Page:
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James Worthy to appear in NBA TV special (Web links)

September 26, 2011 | 10:35 am

*We're going to have a live chat at 3 p.m. today. Bring your questions!

NBA TV will focus on James Worthy's storied Lakers career in a 30-minute piece titled "Big Game James: The James Worthy Story," airing Monday at 4 p.m. and  narrated by Ahmad Rashad.

--The Times' Mike Bresnahan reports that it's "far from certain" if Kobe Bryant will accept a $6.7-million offer to play with Italian pro team Virtus Bologna.

--The Times' Helene Elliott rates David Stern the top commissioner of the major American sports.'s David Aldridge praises Derek Fisher's efforts in negotiating, but argues that star players need to speak out more at the bargaining table. 

--The Orange County Register's Janis Carr features Bryant's signature Smart car, which was just released in China.

--The Orange County Register's Kevin Ding gets to know Lakers Coach Mike Brown over lunch.

--Ball Don't Lie's Kelly Dwyer believes it might be a good idea for Bryant to play in Italy. 

--Bryant recently filmed a public service announcement promoting Nov. 19 United Way of Greater Los Angeles’ HomeWalk 2011 in the video below.

--ESPN Los Angeles' Andy Kamenetzky and ESPN the Magazine's Chris Broussard discuss the latest on the NBA lockout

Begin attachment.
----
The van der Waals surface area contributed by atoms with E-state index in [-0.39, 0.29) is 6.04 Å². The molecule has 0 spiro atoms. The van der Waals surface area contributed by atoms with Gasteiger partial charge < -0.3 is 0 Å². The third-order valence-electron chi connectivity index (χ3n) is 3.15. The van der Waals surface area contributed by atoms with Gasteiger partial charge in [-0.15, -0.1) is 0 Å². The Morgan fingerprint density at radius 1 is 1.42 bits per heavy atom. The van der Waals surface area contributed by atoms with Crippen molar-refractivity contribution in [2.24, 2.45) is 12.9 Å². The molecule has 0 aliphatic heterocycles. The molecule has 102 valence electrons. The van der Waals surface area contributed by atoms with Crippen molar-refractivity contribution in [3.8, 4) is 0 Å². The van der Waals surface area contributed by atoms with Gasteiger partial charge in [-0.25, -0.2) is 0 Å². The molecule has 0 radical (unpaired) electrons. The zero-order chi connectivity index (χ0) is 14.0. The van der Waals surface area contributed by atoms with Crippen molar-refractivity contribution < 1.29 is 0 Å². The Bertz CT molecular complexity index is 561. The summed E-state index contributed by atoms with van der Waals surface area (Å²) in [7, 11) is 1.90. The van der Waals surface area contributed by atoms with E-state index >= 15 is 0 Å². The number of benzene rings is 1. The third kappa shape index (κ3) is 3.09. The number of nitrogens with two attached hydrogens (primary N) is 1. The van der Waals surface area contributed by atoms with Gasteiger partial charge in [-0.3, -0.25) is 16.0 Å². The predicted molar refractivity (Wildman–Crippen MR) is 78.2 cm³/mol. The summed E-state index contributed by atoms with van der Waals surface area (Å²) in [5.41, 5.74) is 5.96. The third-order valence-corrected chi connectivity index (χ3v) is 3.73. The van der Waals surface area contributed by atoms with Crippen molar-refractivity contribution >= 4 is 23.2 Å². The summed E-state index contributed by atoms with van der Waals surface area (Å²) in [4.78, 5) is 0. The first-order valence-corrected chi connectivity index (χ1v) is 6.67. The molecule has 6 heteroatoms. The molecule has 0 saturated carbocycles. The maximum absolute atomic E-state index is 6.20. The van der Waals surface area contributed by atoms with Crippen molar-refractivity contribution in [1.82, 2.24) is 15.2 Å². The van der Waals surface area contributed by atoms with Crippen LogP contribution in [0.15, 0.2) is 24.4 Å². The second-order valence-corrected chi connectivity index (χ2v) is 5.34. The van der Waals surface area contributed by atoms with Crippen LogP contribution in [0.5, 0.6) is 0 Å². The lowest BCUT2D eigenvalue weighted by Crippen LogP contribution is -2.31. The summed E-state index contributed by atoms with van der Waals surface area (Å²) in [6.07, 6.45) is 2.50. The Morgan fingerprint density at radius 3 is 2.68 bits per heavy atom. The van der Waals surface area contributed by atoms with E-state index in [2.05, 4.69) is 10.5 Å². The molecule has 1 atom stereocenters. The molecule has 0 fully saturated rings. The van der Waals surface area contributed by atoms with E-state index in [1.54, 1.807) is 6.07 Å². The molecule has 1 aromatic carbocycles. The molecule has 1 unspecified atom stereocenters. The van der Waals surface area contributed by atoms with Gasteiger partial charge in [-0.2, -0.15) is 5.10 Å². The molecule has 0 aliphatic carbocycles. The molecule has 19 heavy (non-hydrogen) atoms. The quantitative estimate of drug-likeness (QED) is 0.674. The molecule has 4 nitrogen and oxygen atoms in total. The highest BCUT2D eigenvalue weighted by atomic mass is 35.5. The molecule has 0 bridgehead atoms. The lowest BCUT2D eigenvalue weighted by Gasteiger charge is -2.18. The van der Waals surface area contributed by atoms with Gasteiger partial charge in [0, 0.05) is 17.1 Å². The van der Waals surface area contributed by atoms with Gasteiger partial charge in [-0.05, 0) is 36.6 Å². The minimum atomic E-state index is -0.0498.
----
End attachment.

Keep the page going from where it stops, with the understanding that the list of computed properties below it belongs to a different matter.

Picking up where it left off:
--ESPN Los Angeles' Brian Kamenetzky says Bryant shouldn't play overseas in Italy.'s Andy Katz talks to Luke Walton about the NBA lockout and his assistant coaching role with the Memphis Tigers. 

--Forum Blue and Gold's Darius Soriano weighs whether Bryant should play overseas. 

--Silver Screen and Roll's C.A. Clark asks readers what it would take during the NBA lockout for fans to stop caring. 

Tweet of the Day: "Carmelo just thanked me for coming. Nobody has done that after a #lockout meeting this summer." -- briancmahoney (Associated Press' Brian C. Mahoney)

Rick Friedman Reader Comment of the Day: "If this is all some elaborate act, he deserves an Emmy. I, however, think that Ron Ar...uh...Metta World Peace has undergone a serious transformation over the last few years. He went from an immature, self-serving thug known for "the Brawl" to a team-first, unselfish contributor on a championship team, as well as an advocate for mental health issues. I'm glad to see he's changed his ways (for the most part), and I think more athletes should get involved in their communities more often." -- Ryan Hopkins

-- Mark Medina

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